SOUNDVIEW — The drab concrete of the Sheridan Expressway stretches little more than a mile along the middle of The Bronx — yet clashes over how to reconfigure, or even remove, the expressway have spanned more than a decade.
This highway between the Cross Bronx and Bruckner expressways walls off the Bronx River, devours valuable land and sends fume-spewing trucks onto local streets, a community-group coalition has long complained — and so, it insists, the expressway should be torn down.
As it carried out a federally funded study of the highway, the city initially considered removing it, until suddenly last year officials decided to table that option.
This week, the city previews the options that it did consider, among them a plan to transform the expressway into a narrower boulevard with pedestrian-friendly crossings, which would free up land ideal for redevelopment.
“This substantial two-year effort by the city, while flawed, makes major strides toward realizing long-term community priorities,” said Angela Tovar of Sustainable South Bronx, one of several groups that belong to the Southern Bronx River Watershed Alliance, which is focused on addressing the Sheridan problem.
The study includes three Sheridan scenarios, which all focus on the northernmost, street-level section of the expressway.
The option favored by the alliance would shift the Sheridan west, merging its southbound land with the current West Farms Road, and adding traffic lights and three crossings that lead to the newly reopened Starlight Park.
Shifting and narrowing the expressway would expand the waterfront to its east by nearly 100 feet, allowing for new affordable housing, businesses or parks to be built along the Bronx River.
The study also addresses the Bruckner Expressway just south of the Sheridan.
Presently, because there are no direct routes from the elevated Bruckner Expressway into Hunts Point, southbound vehicles exit the Sheridan and barrel down local streets to get to Hunts Point.
To fix this, the study recommends closing a pair of Sheridan ramps to keep trucks off local roads, and building two new ramps that connect directly to the Bruckner.
If approved, the full cost to narrow the Sheridan and build the ramps would be about $120 million and could take from five to 10 years to complete, officials said.
The study also considered ways to improve neighborhoods around the Sheridan, including parts of Claremont Village, East Tremont, West Farms, Soundview, Longwood and Hunts Point.
Among some 70 recommendations are ideas for new parks and plazas, safer intersections, better lighting and new retail strips.
“There’s a lot of good stuff in there,” said Elena Conte of the Pratt Center for Community and Development, another alliance member. “It largely embraces much of what we put forth.”
The alliance backed many of the recommendations that the city revealed at a forum Tuesday, where it previewed the results of the study, which is set for completion next month.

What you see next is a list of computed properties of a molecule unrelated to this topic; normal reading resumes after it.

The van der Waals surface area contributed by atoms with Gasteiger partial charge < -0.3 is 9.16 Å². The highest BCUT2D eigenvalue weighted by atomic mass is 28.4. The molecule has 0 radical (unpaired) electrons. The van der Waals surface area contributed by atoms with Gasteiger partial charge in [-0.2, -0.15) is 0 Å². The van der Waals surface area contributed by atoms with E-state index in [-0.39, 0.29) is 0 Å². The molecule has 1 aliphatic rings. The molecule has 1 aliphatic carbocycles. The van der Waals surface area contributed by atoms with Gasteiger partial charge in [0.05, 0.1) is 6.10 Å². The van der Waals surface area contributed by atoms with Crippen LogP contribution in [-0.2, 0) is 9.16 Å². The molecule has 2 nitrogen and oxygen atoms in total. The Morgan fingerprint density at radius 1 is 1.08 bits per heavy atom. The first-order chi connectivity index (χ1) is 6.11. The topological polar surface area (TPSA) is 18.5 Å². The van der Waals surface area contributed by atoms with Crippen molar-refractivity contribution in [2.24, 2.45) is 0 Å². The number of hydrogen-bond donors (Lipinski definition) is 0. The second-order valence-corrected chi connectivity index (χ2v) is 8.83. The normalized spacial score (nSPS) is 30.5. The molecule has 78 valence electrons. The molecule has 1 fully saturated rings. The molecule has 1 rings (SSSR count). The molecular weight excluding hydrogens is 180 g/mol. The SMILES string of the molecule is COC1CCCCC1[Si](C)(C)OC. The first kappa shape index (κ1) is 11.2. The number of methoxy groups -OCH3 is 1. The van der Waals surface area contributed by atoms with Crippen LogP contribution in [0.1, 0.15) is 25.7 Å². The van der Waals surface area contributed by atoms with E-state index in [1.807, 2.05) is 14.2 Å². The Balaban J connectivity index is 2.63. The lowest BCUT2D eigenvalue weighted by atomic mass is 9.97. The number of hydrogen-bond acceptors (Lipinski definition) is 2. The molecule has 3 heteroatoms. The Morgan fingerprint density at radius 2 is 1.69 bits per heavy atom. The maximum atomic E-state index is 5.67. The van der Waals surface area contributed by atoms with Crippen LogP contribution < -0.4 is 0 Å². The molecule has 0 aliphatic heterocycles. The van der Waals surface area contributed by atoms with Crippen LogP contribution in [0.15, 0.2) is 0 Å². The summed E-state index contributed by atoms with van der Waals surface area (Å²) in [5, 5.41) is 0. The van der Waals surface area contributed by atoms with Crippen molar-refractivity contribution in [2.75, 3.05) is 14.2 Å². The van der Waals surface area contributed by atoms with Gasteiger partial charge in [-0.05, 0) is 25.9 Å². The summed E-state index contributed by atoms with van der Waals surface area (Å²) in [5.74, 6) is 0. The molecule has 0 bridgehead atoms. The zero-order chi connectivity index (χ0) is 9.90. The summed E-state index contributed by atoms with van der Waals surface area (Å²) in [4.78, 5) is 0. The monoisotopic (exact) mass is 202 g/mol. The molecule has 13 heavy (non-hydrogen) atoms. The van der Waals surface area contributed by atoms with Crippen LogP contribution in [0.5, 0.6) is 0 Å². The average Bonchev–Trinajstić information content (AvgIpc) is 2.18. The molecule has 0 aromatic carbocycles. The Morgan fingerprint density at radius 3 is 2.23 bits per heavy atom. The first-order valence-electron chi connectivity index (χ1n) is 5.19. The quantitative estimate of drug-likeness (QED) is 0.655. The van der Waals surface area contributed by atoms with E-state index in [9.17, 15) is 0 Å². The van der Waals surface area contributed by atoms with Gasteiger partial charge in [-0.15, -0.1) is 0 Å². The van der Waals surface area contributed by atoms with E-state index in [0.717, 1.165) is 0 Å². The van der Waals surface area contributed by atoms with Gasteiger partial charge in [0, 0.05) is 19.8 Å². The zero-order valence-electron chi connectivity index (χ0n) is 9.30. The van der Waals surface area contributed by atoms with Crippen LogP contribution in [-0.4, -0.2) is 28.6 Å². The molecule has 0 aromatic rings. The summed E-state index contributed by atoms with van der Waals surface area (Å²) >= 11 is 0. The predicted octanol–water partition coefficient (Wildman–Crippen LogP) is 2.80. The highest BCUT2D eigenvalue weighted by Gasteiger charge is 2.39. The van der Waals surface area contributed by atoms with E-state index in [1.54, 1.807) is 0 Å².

But members raised a few objections, namely, that not enough Sheridan ramps would be closed or Bruckner ramps built.
And they underscored the importance of including the community in the planning of any future developments.
Designed by master planner Robert Moses and opened in 1963, the one-and-a-quarter mile Sheridan Expressway slices through a crowded corridor — more than 200,000 people live within a mile of it.
Locals have long condemned the Sheridan as a poorly planned and underused highway that manages to inflame residents and drivers alike.
Only about 34,000 vehicles travel along the Sheridan on a given day, compared to 111,000 along a nearby stretch of the Bruckner, state Department of Transportation data show.
The interchange where the two expressways meet creates notorious traffic bottlenecks.
In the neighborhoods around the Sheridan, locals bemoan the pollution, noise and perilous intersections that arise as trucks rumble off the expressway and onto surrounding streets.
“Eighteen-wheelers come through my neighborhood like gangbusters,” said Cerita “CP” Parker, an alliance member who lives a couple blocks from the highway.
The state DOT began studying ways to fix the bottlenecks and other problems with the Sheridan in 2001, but eventually ended its analysis.
Meanwhile, the city won a $1.5 million federal grant in 2010 to study the Sheridan and areas around it, including Hunts Point, whose major food distribution center demands easy truck access.
City planners met with community members more than 40 times during the course of the study, eventually incorporating many of the alliance’s ideas into its recommendations.
So, it came as a shock to many when officials abruptly announced last year that they would no longer consider completely removing the Sheridan.
While the alliance has continued to work with the city, it is holding onto its original vision.
“We still think a full removal is possible,” Conte said, calling the city’s proposed narrowing of the Sheridan a “partial removal.” “But we understand that changes happen in phases.”
After the city finishes the study next month, its recommendations must still pass an environmental review and find funding.